The Four Lower Tigers Meet Canton
Hung gar is famous for its animal sets. The Canton school is famous for a set known as "sup ying" (ten forms).
These forms are the five animals (dragon, snake, tiger, panther and crane) and the five elements (gold, wood, water, fire
and earth). Frequently, students neglect the elements, giving rise to the set known as five animals. The dragon form uses
intense internal power exercises while the other four animals train fighting techniques that mimic the spirit of their respective
beast. In ha say hung gar, these five animals each get their own respective set. Each set has a different focus upon internal
power. Each of these animal sets rely heavily upon yee gee kim yeung ma (withdrawing the gonads horse stance) instead of the
sei ping ma (four corners horse stance). This stance is shorter, the width of your hips plus a half, with the toes pointing
inward like the wing chun stance.
|Grandmaster Wing Lam and Master Saleem Alamudeen|
The hung gar salute has an elevated mystique. Because of its associations with Hung Tong, secret gestures
were used to so underground rebels could recognize each other, like the Masonic handshake. This carried over into hung gar.
The salute is a fist and a tiger claw, made with two steps forward then two steps backward. Both the salutes of Canton and
Ha Say Fu hung gar fit this description, but their salutes are distinct. The Canton school steps forward to a cat stance while
Ha Say Fu uses a stance with the heels together and the toes pointed outward.
One of the most fascinating aspects of Ha Say Fu is its emphasis upon unusual ancient weapons. Ha Say Fu contains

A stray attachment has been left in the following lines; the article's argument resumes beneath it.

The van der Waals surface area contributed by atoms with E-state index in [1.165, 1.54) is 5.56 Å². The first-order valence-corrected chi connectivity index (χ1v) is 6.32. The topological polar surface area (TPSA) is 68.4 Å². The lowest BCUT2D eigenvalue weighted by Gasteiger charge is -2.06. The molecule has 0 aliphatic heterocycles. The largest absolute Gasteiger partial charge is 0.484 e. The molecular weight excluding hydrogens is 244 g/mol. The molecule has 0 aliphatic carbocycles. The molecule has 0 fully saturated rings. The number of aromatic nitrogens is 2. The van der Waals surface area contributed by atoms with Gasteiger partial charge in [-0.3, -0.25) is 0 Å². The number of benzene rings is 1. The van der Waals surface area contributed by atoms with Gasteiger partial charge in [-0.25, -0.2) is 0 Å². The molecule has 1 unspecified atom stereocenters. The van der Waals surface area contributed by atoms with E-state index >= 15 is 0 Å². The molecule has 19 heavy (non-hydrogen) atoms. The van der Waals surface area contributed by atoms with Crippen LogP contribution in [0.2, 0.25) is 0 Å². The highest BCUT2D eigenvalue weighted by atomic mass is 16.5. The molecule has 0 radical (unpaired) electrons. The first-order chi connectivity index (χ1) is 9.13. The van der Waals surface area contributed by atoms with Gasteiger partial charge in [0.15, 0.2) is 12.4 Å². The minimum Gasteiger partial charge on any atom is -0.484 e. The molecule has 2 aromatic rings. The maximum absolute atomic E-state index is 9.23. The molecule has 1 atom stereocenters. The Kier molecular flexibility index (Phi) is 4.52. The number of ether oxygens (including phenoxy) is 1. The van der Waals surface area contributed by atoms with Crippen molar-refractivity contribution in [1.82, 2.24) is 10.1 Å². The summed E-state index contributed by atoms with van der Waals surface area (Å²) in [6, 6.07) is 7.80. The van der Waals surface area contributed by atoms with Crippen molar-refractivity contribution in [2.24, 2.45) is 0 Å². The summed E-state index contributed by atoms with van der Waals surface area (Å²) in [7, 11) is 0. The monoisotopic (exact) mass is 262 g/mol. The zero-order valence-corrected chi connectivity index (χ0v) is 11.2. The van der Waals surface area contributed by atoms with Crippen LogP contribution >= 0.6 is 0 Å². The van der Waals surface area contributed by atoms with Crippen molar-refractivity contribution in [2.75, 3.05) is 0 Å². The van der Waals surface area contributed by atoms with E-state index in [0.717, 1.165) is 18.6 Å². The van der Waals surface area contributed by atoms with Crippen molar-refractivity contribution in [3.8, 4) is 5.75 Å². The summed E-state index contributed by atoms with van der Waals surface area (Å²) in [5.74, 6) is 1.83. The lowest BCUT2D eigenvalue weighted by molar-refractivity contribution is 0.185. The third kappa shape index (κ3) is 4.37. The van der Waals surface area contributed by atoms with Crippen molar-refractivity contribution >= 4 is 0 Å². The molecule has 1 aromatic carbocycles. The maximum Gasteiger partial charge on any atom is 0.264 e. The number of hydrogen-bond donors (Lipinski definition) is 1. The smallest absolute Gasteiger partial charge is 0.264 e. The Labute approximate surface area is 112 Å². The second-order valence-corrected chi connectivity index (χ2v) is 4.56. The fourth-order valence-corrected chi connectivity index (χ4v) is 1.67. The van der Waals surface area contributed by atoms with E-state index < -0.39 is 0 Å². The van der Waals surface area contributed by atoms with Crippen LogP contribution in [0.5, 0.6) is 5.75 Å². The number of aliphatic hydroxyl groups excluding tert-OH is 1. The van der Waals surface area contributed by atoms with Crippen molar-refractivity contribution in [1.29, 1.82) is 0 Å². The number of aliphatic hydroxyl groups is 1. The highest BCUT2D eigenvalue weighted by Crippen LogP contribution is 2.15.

many weapon sets that are seldom seen anymore, such as the thunder hoe, the double tiger-head shields, the gen (a precursor
to the Okinawan sai), the nine-pointed rake, the dragon-head wooden bench and the double-headed dragon chain whip. Both schools
share the same distinctive weapon, the butterfly swords. However, each school has its own individual version of this set.
Another fascinating aspect of Ha Say Fu is that it has a unique iron palm training method. Ha Say Fu hung gar favors the tiger
claw to attack, just like the Canton school. So, its iron palm trains the tiger claw strike in addition to palm strikes. This
iron palm method utilizes a special training table where the iron-filled striking target can move. The moving target is struck,
grabbed and moved with the tiger claw within the designated sequence of palm strikes.
Sifu Wing Lam believes Ha Say Fu may well be Monk Gee Sim's original unmodified system, but acknowledges it
is impossible to prove. It does fit the descriptions in the history books and preserves many of the characteristics of "Canton"
hung gar. Furthermore, according to Wing Lam, the feel of Ha Say Fu is deeply rooted in traditional Shaolin. If it is the
true original, the modification was far too long ago to have been properly documented. Unlike the "Canton" school, the lineage
of Ha Say Fu is murky.